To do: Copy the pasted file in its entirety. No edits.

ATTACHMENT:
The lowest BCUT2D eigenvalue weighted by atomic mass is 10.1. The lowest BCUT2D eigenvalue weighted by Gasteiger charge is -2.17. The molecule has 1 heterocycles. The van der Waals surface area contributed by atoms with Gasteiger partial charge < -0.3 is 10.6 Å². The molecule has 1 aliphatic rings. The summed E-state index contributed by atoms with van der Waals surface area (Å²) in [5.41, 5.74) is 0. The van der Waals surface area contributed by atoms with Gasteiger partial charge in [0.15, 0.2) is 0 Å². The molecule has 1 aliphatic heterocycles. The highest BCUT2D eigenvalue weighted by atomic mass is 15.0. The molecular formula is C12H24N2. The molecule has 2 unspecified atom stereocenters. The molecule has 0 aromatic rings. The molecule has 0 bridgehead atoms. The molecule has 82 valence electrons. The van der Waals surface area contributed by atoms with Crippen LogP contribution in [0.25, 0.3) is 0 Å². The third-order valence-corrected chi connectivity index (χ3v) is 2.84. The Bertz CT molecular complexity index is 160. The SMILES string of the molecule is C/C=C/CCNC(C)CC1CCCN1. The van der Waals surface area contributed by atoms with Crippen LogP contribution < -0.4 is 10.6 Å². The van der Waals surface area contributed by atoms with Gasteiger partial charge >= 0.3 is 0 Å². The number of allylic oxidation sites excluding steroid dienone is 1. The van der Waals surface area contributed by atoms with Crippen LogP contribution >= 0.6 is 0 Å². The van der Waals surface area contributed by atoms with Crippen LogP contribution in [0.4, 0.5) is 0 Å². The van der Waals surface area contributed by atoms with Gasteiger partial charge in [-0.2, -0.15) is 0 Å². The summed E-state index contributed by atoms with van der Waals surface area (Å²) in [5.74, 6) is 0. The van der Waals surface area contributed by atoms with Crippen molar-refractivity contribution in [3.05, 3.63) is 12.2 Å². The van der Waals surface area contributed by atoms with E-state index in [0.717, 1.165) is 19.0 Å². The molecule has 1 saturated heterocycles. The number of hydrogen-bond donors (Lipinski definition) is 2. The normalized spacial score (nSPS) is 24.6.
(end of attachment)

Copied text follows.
The lowest BCUT2D eigenvalue weighted by atomic mass is 10.1. The lowest BCUT2D eigenvalue weighted by Gasteiger charge is -2.17. The molecule has 1 heterocycles. The van der Waals surface area contributed by atoms with Gasteiger partial charge < -0.3 is 10.6 Å². The molecule has 1 aliphatic rings. The summed E-state index contributed by atoms with van der Waals surface area (Å²) in [5.41, 5.74) is 0. The van der Waals surface area contributed by atoms with Gasteiger partial charge in [0.15, 0.2) is 0 Å². The molecule has 1 aliphatic heterocycles. The highest BCUT2D eigenvalue weighted by atomic mass is 15.0. The molecular formula is C12H24N2. The molecule has 2 unspecified atom stereocenters. The molecule has 0 aromatic rings. The molecule has 0 bridgehead atoms. The molecule has 82 valence electrons. The van der Waals surface area contributed by atoms with Crippen LogP contribution in [0.25, 0.3) is 0 Å². The third-order valence-corrected chi connectivity index (χ3v) is 2.84. The Bertz CT molecular complexity index is 160. The SMILES string of the molecule is C/C=C/CCNC(C)CC1CCCN1. The van der Waals surface area contributed by atoms with Crippen LogP contribution < -0.4 is 10.6 Å². The van der Waals surface area contributed by atoms with Gasteiger partial charge >= 0.3 is 0 Å². The number of allylic oxidation sites excluding steroid dienone is 1. The van der Waals surface area contributed by atoms with Crippen LogP contribution >= 0.6 is 0 Å². The van der Waals surface area contributed by atoms with Crippen LogP contribution in [0.4, 0.5) is 0 Å². The van der Waals surface area contributed by atoms with Gasteiger partial charge in [-0.2, -0.15) is 0 Å². The summed E-state index contributed by atoms with van der Waals surface area (Å²) in [5.74, 6) is 0. The van der Waals surface area contributed by atoms with Crippen molar-refractivity contribution in [3.05, 3.63) is 12.2 Å². The van der Waals surface area contributed by atoms with E-state index in [0.717, 1.165) is 19.0 Å². The molecule has 1 saturated heterocycles. The number of hydrogen-bond donors (Lipinski definition) is 2. The normalized spacial score (nSPS) is 24.6.